Sneak preview of my column on Wed.

Just to understand my thought process. I was thinking about Georgia this week. Then Atlanta. Then CNN. Then media/publishing as an economic development opportunity.

Now you know the theme of my TJ column this week.

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3 Responses to Sneak preview of my column on Wed.

  1. Rob says:

    The “excluding Internet” disclaimer at the bottom of the table is the key. NB should concentrate on Internet based media if we plan on making information media a key economic development driver. Maybe we could find some way to host streaming IPTV in data centres across the province.

    We should also realize that this province is quite limited when it comes to mass-media. We have a single anglophone print media owner, and a small francophone print media owner. I imagine more competition would equal more jobs, however I’m unsure whether a province smaller than Calgary could support this.

  2. Patrick says:

    My response to the TJ (I wrote this Friday, Aug. 15):

    Dear editor:

    In his August 13 column, David Campbell ignores the elephant in the room when he asks, “Is the Publishing and Media Industry an Opportunity for NB?”

    Campbell analyses international media trends, but his explanation for media’s decline in New Brunswick is that “the publishing and media industry is based solely on the local market.”

    Seriously now. What about the influence of Irving-owned Brunswick News, Inc., a company that owns all English-language daily newspapers and all but a couple weeklies in New Brunswick?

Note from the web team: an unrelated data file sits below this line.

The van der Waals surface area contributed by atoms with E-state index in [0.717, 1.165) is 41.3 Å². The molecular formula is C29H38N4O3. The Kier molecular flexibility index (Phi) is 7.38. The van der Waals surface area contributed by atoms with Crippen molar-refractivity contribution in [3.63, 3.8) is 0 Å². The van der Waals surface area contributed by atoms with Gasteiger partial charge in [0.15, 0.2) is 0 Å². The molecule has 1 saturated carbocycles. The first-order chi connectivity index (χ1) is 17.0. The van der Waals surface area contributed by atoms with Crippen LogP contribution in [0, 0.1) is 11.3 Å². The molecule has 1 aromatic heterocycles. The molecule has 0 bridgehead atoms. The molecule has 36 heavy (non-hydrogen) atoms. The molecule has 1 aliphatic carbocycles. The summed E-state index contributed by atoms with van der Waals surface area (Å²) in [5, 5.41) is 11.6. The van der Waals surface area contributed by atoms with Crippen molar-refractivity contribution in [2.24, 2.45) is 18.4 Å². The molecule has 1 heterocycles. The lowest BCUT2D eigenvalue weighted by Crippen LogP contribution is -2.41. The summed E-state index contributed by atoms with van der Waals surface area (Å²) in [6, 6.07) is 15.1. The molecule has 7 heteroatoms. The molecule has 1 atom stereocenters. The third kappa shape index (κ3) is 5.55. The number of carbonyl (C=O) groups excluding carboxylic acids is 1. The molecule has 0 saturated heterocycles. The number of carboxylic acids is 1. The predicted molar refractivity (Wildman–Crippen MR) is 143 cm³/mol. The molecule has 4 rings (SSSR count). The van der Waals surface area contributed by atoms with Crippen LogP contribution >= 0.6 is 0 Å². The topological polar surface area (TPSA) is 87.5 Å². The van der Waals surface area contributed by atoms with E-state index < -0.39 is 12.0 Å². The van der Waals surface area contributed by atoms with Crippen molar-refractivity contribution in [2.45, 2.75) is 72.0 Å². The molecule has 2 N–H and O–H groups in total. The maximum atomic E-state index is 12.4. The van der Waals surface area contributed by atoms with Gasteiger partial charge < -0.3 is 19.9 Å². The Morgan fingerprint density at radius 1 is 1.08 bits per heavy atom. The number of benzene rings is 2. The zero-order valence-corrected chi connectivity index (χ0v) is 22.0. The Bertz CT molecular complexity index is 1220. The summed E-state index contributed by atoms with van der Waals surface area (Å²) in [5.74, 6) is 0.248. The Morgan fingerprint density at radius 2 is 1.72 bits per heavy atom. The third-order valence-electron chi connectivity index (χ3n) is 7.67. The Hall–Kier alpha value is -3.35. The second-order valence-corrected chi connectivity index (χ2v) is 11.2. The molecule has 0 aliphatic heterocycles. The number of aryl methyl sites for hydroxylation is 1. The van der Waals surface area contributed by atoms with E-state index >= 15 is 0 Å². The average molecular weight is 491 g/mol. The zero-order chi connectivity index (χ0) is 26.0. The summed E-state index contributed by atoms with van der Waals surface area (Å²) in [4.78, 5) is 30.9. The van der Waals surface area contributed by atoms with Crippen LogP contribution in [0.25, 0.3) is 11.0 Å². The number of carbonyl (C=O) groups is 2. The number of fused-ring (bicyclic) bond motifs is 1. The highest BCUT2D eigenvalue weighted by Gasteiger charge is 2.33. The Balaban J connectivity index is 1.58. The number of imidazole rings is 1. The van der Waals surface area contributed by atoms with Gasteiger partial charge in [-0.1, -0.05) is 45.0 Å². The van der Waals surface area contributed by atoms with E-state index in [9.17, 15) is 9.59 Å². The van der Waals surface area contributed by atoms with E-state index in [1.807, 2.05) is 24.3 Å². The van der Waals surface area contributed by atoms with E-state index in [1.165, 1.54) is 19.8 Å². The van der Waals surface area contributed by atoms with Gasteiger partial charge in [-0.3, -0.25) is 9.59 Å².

Ignoring another elephant, let’s put aside the question of what happens when one company controls the news you read. Instead, let’s look at the Irving media from a business standpoint.

    Campbell cites a 2% drop in media employment in New Brunswick between 2001 and 2006. In the same time period, Brunswick News, Inc. purchased Henley publishers in Woodstock (Woodstock Bugle) and Cadogan in Miramichi (Miramichi Leader). Each of these small businesses had a printing plant that was closed, and even the Telegraph-Journal and Evening Times-Globe (remember the Globe?) lost its printing to Moncton.

    Irving then amalgamated the Bugle with another formerly independent weekly, the Hartland Observer. Another paper, the St. Croix Courier, went out of business in 2002.

    And then the newspaper I wrote for, [here] newspaper – bought out in 2004.

    Normal market forces at work? Depends on what you call “normal.”

    Even the most dedicated capitalists concede that government has a role to play to ensure that competition truly exists in a “free” market.

    Patrick Toner
    Quispamsis, NB

  3. David Campbell says:

    It seems that some people have ignored the point of my column. I don’t want to wade in on the issue discussed by Mr. Toner. It’s not that his point is not valid, it’s just that my columns are about economic development and how we might be able to expand the media business in New Brunswick. I am arguing that there is relatively little opportunity to expand the media biz that serves the NB market but if we can find a way to do work for national and international markets that might be a growth opportunity.

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